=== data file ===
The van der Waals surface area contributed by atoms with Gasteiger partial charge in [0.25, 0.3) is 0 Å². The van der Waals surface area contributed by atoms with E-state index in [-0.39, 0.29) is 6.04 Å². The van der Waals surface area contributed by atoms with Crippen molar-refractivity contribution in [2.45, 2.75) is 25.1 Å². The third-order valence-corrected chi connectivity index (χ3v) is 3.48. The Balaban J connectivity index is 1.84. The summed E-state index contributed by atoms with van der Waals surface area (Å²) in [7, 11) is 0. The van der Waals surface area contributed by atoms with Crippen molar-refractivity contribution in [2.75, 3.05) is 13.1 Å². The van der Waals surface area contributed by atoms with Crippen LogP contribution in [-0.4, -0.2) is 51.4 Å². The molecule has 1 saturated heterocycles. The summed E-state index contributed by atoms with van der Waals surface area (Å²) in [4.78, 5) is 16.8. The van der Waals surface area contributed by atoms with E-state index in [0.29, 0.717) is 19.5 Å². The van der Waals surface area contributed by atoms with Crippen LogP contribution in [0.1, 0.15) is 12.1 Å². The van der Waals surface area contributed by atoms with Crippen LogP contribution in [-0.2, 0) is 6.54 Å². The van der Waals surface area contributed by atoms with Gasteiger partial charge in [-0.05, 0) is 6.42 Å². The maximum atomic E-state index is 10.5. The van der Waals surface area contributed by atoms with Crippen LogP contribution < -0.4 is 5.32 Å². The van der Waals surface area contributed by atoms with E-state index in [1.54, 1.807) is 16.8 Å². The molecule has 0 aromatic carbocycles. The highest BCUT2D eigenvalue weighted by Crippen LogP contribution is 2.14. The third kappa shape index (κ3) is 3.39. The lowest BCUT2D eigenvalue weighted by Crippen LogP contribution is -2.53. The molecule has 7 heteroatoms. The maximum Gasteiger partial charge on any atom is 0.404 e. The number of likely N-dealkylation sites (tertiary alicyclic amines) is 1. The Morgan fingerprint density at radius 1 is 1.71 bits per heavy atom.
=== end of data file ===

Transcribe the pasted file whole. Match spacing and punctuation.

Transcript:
The van der Waals surface area contributed by atoms with Gasteiger partial charge in [0.25, 0.3) is 0 Å². The van der Waals surface area contributed by atoms with E-state index in [-0.39, 0.29) is 6.04 Å². The van der Waals surface area contributed by atoms with Crippen molar-refractivity contribution in [2.45, 2.75) is 25.1 Å². The third-order valence-corrected chi connectivity index (χ3v) is 3.48. The Balaban J connectivity index is 1.84. The summed E-state index contributed by atoms with van der Waals surface area (Å²) in [7, 11) is 0. The van der Waals surface area contributed by atoms with Crippen molar-refractivity contribution in [2.75, 3.05) is 13.1 Å². The van der Waals surface area contributed by atoms with Crippen LogP contribution in [-0.4, -0.2) is 51.4 Å². The molecule has 1 saturated heterocycles. The summed E-state index contributed by atoms with van der Waals surface area (Å²) in [4.78, 5) is 16.8. The van der Waals surface area contributed by atoms with E-state index in [0.29, 0.717) is 19.5 Å². The van der Waals surface area contributed by atoms with Crippen LogP contribution in [0.1, 0.15) is 12.1 Å². The van der Waals surface area contributed by atoms with Crippen LogP contribution in [-0.2, 0) is 6.54 Å². The van der Waals surface area contributed by atoms with Gasteiger partial charge in [-0.05, 0) is 6.42 Å². The maximum atomic E-state index is 10.5. The van der Waals surface area contributed by atoms with Crippen LogP contribution < -0.4 is 5.32 Å². The van der Waals surface area contributed by atoms with E-state index in [1.54, 1.807) is 16.8 Å². The molecule has 0 aromatic carbocycles. The highest BCUT2D eigenvalue weighted by Crippen LogP contribution is 2.14. The third kappa shape index (κ3) is 3.39. The lowest BCUT2D eigenvalue weighted by Crippen LogP contribution is -2.53. The molecule has 7 heteroatoms. The maximum Gasteiger partial charge on any atom is 0.404 e. The number of likely N-dealkylation sites (tertiary alicyclic amines) is 1. The Morgan fingerprint density at radius 1 is 1.71 bits per heavy atom.